Tag Archives: advertising

Made in the USA Foundation Files FTC Complaints Against Chrysler and Ford for Misleading Ads

WASHINGTON, Oct. 10, 2011 /PRNewswire-USNewswire/ –The Made in the USA Foundation has filed two complaints with the Federal Trade Commission against U.S. auto manufacturers (Ford and Chrysler) for misleading ads, claiming certain vehicles were made in the United States when they were actually imported.

The Foundation filed a complaint with the Federal Trade Commission against Chrysler Corporation for its television and print ads for the Chrysler 300.  The tagline of the ad states, “Imported from Detroit.”  Joel D. Joseph, general counsel to the Foundation said, “The ads are clever, but they are false.  The Chrysler 300 is made in Canada.  The Chrysler 300 is assembled in Brampton, Ontario, Canada and often includes a Mexican-made engine.  Last time I checked, Detroit is not in Canada.  Chrysler is flat wrong to imply the Chrysler 300 is made in the United States and we have asked the FTC to order corrective advertising.”

The complaint against Ford is for a radio advertisement for the Ford Fusion.  The ad states that the Fusion is an American car.  Joseph said, ” The Fusion is made in Mexico, and is not an American car.  The Ford ad misleads and confuses the public and we have asked the Federal Trade Commission to stop the ads.”

The Made in the USA Foundation has also alleged that Chrysler and Ford have stripped country-of-origin information off of these and other cars at the New York, Washington, Detroit and Los Angeles Auto Shows.  Joseph said, “Chrysler and Ford are intentionally misleading consumers by implying all of their vehicles are Made in the USA, when they are not.  To add to their wrongdoing Chrysler and Ford have removed country of origin labels from their car windows at auto shows where millions of consumers get their first look at many new cars.”

The Foundation is a non-profit organization founded in 1989 and dedicated to promoting American-made products.  Although its initial funding was provided the Ford Motor Company, the Foundation will object when Ford violates the law.

Supreme Court Overrules Political Spending Limits

Ever since the Supreme Court decided to allow corporations to spend money on political advertising, liberals and extremists have been in an uproar.   Ralph Nader is threatening to change the first amendment and the President wants new legislation to counter the court finding (that’s not Constitutional Mr. President, you’ll have to amend the constitution … checks and balances sir).  The Supreme Court decision will most-likely end up changing… absolutely nothing.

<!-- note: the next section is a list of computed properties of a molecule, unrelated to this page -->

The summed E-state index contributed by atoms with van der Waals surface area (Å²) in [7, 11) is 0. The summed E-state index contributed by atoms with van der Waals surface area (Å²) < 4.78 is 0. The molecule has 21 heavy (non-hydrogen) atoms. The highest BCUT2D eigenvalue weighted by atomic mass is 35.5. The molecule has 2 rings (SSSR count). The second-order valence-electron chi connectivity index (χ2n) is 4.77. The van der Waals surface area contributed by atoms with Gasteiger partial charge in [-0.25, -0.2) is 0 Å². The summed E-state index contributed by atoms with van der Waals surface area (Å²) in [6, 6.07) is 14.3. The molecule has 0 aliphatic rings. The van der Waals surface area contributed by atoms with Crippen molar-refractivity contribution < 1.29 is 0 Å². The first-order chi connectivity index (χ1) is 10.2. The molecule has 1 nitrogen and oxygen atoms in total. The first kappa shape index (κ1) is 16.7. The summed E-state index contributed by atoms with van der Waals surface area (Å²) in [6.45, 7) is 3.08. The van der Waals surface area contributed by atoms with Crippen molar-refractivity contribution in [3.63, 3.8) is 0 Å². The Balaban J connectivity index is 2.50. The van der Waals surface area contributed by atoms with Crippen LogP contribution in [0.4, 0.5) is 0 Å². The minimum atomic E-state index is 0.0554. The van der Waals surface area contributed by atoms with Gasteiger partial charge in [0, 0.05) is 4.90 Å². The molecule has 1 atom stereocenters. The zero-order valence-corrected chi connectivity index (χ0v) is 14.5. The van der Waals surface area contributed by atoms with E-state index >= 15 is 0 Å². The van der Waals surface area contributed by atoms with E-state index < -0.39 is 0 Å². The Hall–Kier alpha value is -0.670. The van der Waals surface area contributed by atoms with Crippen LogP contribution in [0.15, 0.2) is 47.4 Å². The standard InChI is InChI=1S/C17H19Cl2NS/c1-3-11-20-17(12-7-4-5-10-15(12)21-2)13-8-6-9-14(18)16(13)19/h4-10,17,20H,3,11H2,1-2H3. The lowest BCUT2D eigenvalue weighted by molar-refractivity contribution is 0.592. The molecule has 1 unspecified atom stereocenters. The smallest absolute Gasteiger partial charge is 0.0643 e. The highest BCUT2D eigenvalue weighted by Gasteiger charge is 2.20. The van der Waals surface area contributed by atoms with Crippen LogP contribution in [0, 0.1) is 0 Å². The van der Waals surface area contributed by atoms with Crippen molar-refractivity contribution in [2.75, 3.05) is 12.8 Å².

Large corporations have used 527 funds to funnel money to campaigns ever since soft-money became regulated.  Now they can just be open about who their supporting… wait… what?  That’s right, a public corporation would have to be totally transparent about buying a television advertisement for “candidate A”  to their stock holders and board members.  It’s more likely that they’ll use the money for business operations as the alignment to a candidate will alienate some set of customers.

As is most of liberal politics, this is much ado about nothing.  To Obama and Schummer I say, “I think thou doth protest too much”. This isn’t about direct campaign contributions, it’s about the right of everyone to produce and publicize their views in commercials and/or documentaries.

Only liberals could believe that voters are all so stupid that we do whatever we’re told by the television.  We see commercials, but we have ideals, morals, principals.  We vote our conscience, not because of some slick commercial.

Why are they so worried?  The news media corporations are already allowed to use their access to the public to influence things, why not the rest of corporate America?  They aren’t.  This is a diversionary tactic.  They need the media to stop talking about Scott Brown.  Liberals need us to stop paying attention to the fact that Obamacare and cap and trade are drowning in reality.  Talking about something that just doesn’t really matter is much better for the left than discussing all the critical issues that they have failed to do anything on.

The CEO of Kraft isn’t going to get his best friend elected to the Senate by spending millions on advertising.  Buffet isn’t going to get Obama re-elected by spending his companies money on info-mercials.  Corporations aren’t going to be able to buy a candidacy because we aren’t controlled by advertising.  Most of us just fast-forward the DVR right past those ads anyway.